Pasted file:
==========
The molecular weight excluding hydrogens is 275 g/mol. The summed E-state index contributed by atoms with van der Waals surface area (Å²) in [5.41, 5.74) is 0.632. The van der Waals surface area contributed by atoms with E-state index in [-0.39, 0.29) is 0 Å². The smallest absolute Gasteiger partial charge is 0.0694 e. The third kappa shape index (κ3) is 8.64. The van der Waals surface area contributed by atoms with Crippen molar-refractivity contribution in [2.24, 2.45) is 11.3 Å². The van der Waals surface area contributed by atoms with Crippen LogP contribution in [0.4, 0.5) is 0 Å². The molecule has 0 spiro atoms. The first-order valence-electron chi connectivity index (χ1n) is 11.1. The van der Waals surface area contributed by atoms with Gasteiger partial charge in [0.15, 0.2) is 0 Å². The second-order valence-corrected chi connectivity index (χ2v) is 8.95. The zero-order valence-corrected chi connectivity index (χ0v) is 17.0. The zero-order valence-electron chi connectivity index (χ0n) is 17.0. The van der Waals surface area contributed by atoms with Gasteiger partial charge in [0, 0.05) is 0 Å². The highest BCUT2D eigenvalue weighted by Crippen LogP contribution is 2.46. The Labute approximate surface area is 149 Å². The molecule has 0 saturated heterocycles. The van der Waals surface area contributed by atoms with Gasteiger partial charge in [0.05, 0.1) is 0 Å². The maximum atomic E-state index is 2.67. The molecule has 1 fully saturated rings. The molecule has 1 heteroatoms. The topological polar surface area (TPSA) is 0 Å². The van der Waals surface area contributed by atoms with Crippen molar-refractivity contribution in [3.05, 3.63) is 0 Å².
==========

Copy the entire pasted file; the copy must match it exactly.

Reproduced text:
The molecular weight excluding hydrogens is 275 g/mol. The summed E-state index contributed by atoms with van der Waals surface area (Å²) in [5.41, 5.74) is 0.632. The van der Waals surface area contributed by atoms with E-state index in [-0.39, 0.29) is 0 Å². The smallest absolute Gasteiger partial charge is 0.0694 e. The third kappa shape index (κ3) is 8.64. The van der Waals surface area contributed by atoms with Crippen molar-refractivity contribution in [2.24, 2.45) is 11.3 Å². The van der Waals surface area contributed by atoms with Crippen LogP contribution in [0.4, 0.5) is 0 Å². The molecule has 0 spiro atoms. The first-order valence-electron chi connectivity index (χ1n) is 11.1. The van der Waals surface area contributed by atoms with Gasteiger partial charge in [0.15, 0.2) is 0 Å². The second-order valence-corrected chi connectivity index (χ2v) is 8.95. The zero-order valence-corrected chi connectivity index (χ0v) is 17.0. The zero-order valence-electron chi connectivity index (χ0n) is 17.0. The van der Waals surface area contributed by atoms with Gasteiger partial charge in [0, 0.05) is 0 Å². The highest BCUT2D eigenvalue weighted by Crippen LogP contribution is 2.46. The Labute approximate surface area is 149 Å². The molecule has 0 saturated heterocycles. The van der Waals surface area contributed by atoms with Gasteiger partial charge in [0.05, 0.1) is 0 Å². The maximum atomic E-state index is 2.67. The molecule has 1 fully saturated rings. The molecule has 1 heteroatoms. The topological polar surface area (TPSA) is 0 Å². The van der Waals surface area contributed by atoms with Crippen molar-refractivity contribution in [3.05, 3.63) is 0 Å².